Taking this approach further, I usually try to work on striking a balance between practicing things which require memorization and a more precise approach and things which require improvising and a less structured feel. I think the mental exercise of memorizing new material is crucial to development—whether its phrases and fragments of solos by other guitarists or full length compositions. Anything which forces you to concentrate and play a structured succession of melodic and harmonic material (while keeping a steady tempo and staying in time) will make your playing more precise and improve your technique. In addition to the composers and guitarists I’ve mentioned earlier, I’ve had good luck over the years adapting sections of classical guitar pieces by modern composers such as Leo Brouwer, Hans Werner Henze, Toru Takemitsu, Guido Santorsola, etc and playing them on electric guitar. There’s also the older composers such as Bach, who adapts quite nicely on the guitar. Not only do I get the benefits of improving my technique, I also enjoy having new ideas “under my fingers” which I can then draw inspiration from for my own compositions. Keeping fresh input coming in means that I will (hopefully) process and internalize this into fresh output. 

Now let’s take the time (or make time) to improvise. If playing from memory is pulling things from the past, then perhaps improvising can be “playing in the now” or spontaneously creating in the present.  For most musicians, especially guitarists, improvising means playing an unrehearsed series of melodic phrases over a musical background provided by a rhythm section. In other words, “jamming on some changes”—whether in a jazzy style, with a country feel, in a rock format, etc. There are many excellent play-along book/cd/ downloads available for practicing this angle if a live rhythm section is unavailable (or unwilling!) so by all means make it a part of your regular practice schedule. Start out by learning the chord progressions and just play rhythm guitar at first. Once you feel solid with this, start playing melodic patterns over the given chord sequences. Most of us have a collection of personal licks and fragments that we recycle in various permutations, occasionally interspersed with odd bits of new ideas that show up now and then. A certain amount of repetition is natural—that’s how a definable style happens. It’s also natural to change over time and evolve without consciously disregarding one’s past. The important thing is to just do it and enjoy the buzz that comes from having your mind and body working together to create something that’s physically and mentally challenging. As you become more facile and fluent, you’ll start creating music which can then be enjoyed not just as an exercise but as an enjoyable listening experience for others as well.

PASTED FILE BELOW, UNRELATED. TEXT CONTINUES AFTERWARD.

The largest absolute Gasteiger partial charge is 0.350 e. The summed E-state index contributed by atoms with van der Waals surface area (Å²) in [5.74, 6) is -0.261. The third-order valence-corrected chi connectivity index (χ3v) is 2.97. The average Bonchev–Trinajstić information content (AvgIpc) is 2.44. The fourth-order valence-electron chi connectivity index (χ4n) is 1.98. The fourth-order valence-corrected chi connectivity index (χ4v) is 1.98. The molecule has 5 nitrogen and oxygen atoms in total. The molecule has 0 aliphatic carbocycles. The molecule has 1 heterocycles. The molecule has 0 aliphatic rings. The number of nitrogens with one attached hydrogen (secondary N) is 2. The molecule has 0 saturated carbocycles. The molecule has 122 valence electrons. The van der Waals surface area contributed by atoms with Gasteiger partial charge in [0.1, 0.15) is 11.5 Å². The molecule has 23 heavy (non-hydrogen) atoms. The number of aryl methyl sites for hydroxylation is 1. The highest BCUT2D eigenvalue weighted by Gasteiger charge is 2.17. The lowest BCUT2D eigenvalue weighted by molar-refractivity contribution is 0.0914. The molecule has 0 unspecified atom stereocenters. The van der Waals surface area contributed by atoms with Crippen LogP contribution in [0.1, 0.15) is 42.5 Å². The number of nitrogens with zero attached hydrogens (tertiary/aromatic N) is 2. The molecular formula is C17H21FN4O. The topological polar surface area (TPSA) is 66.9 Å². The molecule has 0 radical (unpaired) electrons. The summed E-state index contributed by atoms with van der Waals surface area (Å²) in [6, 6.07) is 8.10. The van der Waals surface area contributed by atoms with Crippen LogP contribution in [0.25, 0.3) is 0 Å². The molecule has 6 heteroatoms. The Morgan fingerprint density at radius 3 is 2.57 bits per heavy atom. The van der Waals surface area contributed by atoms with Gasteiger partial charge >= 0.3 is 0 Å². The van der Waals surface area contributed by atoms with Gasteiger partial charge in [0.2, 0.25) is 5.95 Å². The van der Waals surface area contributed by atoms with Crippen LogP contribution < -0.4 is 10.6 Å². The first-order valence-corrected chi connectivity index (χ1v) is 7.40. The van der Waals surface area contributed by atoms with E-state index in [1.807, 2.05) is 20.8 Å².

So that’s it. If you can make time to run through your memorized and structured music and your unstructured improvised music, you should be in good shape to develop your musical abilities and (hopefully) adapt to whatever playing situation you find yourself in. That’s our goal.

For further reading:

The Art of Practicing by Madeline Bruser
The Advancing Guitarist by Mick Goodrick
The Inner Game of Tennis by W. Timothy Gallwey
Learn Guitar

Duane Denison the best online guitar teacherDuane Denison is a renowned guitarist and educator. Named one of the top 100 guitarists of all time by Spin Magazine. 

Want to send him a message? View Duane's teaching profile page>>


Electric Guitar
Rock Guitar
Music Practice Personal Training

Shopping Cart

View Cart
Loading cart contents...
Load contents